Families Of Britons Killed in Air Crash In Nepal Back Decision As Fight For Justice Continues
Lawyers representing the loved ones of Britons killed in a plane crash in Nepal last year, have described the decision to ban the country’s airlines from flying within the EU as an important step forward, but warned that more needs to be done to improve Nepal's shocking aviation safety record.
The European Commission has confirmed that all Nepalese airlines have been added to the EU Air Safety List – known as the Blacklist – which names airlines banned from operating within the EU. The decision was taken after a review of safety information from a range of sources and a hearing with both Nepalese authorities and carriers.
It means that airlines from Nepal are prohibited from flying into or within EU airspace, while operators and travel agents in Europe will have to inform travellers of the change if they have made a booking on a Nepalese carrier. Travellers would then have a right to be reimbursed if they decide not to take the trip as a result.
The news of the ban has been welcomed by Irwin Mitchell’s specialist aviation law team, which has been calling upon the EU Transport Committee to take action including a ban of this kind.
The law firm represents the families of several passengers killed in the fatal Sita Air crash in Nepal in September 2012.
The tragedy involved a Dornier 228 aircraft crashing to the ground shortly after take-off at Kathmandu-Tribhuvan Airport, killing 19 passengers and crew on board. It was the sixth fatal incident in the country in a two-year period and there have been three further crashes in the country since.
Expert OpinionThe decision of the European Commission to ban Sita Air and other Nepalese airlines is very welcome and is a damning indictment of flight safety in Nepal.
"We have been liaising with the European Commission and called upon the Commission to take action in relation to air safety in Nepal. We are delighted that our concerns have been listened to and hope that this decision will be a wake-up call to both airlines and the aviation authorities in Nepal. Urgent steps are needed to improve flight safety there and we hope that this action will provide the incentive to improve standards and better protect aircraft passengers in the future.
"There have been a number of tragic aviation accidents in Nepal in recent years and too many lives have been cut short or ruined as a result. While it is too late for all of those have been killed or left seriously injured, this is a positive step forward which we hope will help protect future travellers to what is in many ways a wonderful and beautiful country.”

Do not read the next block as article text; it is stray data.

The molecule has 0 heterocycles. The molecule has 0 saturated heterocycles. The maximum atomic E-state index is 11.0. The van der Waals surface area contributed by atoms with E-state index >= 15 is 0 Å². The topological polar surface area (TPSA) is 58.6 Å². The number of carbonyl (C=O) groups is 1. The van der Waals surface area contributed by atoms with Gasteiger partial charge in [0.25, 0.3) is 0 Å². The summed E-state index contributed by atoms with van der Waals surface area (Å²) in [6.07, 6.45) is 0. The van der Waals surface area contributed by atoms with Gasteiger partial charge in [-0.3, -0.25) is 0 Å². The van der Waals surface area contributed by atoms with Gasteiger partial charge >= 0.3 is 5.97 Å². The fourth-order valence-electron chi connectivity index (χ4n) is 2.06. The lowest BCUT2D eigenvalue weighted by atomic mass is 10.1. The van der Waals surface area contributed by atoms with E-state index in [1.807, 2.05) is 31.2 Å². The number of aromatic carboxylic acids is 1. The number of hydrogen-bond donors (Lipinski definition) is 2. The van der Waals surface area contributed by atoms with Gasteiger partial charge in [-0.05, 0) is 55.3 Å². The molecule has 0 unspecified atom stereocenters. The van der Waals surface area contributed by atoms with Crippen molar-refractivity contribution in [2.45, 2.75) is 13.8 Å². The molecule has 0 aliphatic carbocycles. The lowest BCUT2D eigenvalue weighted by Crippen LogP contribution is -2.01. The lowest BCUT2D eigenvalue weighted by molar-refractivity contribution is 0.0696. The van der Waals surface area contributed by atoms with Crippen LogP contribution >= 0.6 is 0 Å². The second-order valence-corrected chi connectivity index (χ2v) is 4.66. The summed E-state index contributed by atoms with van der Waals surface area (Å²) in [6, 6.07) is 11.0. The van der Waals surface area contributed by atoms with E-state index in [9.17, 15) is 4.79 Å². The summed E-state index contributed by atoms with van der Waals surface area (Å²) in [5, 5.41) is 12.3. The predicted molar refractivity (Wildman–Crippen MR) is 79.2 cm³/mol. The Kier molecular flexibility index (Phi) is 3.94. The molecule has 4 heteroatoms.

"The official accident report into the Sita Air crash released in August this year highlighted very serious concerns, such as overloading of the aircraft, the pilot failing to use the correct speed at take-off and indications that pilots were not adequately trained to handle a single engine failure in emergency conditions." Clive Garner - Partner
Angela Gaunt, from Warrington, who lost her husband Tim Oakes in the Sita Air crash in September last year, said: "This decision should be the prompt for action to be taken to improve aviation safety standards in Nepal.
"It is with this in mind that I can take some comfort from the fact that something 'good' may come from the devastating loss of my husband Tim and his best friend Steve. There has not been a minute since the September 28th 2012 that I have not missed him or reflected on why such poor standards were allowed to exist, putting lives at risk.
"I would like to see the EU negotiate with other international aviation bodies to extend this decision to the rest of Asia, as many Japanese, Chinese and Indian tourists have also been killed in plane crashes in Nepal."
Maggie Holding, from Stoke-on-Trent, who lost her husband Steve in the incident, added: "This excellent news feels like a positive step forward. However, this only relates to flights to Nepal.
"I would like it made obligatory for European operators and Travel Agents to inform their clients about their risks in taking internal flights in Nepal. It is only then that they will be carrying fully informed travellers.
"In addition, travel companies who offer adventure holidays need to ensure that by using only airlines with high safety standards – ‘adventure’ begins after travellers have arrived at their destination. Risk should not be part of their journey.
"Lessons need to be learned from the past tragedies if improvements are ever going to be seen."
Expert OpinionThis announcement from the European Commission has vindicated our call for action to be taken to improve flight safety standards in Nepal.
"We remain determined to gain justice for our clients following the Sita Air tragedy and are preparing to commence court proceedings in the English High Court against Explore Worldwide Ltd, the tour operator that selected Sita Air to provide the flight in Nepal which crashed, tragically killing 19 passengers and crew." Clive Garner - Partner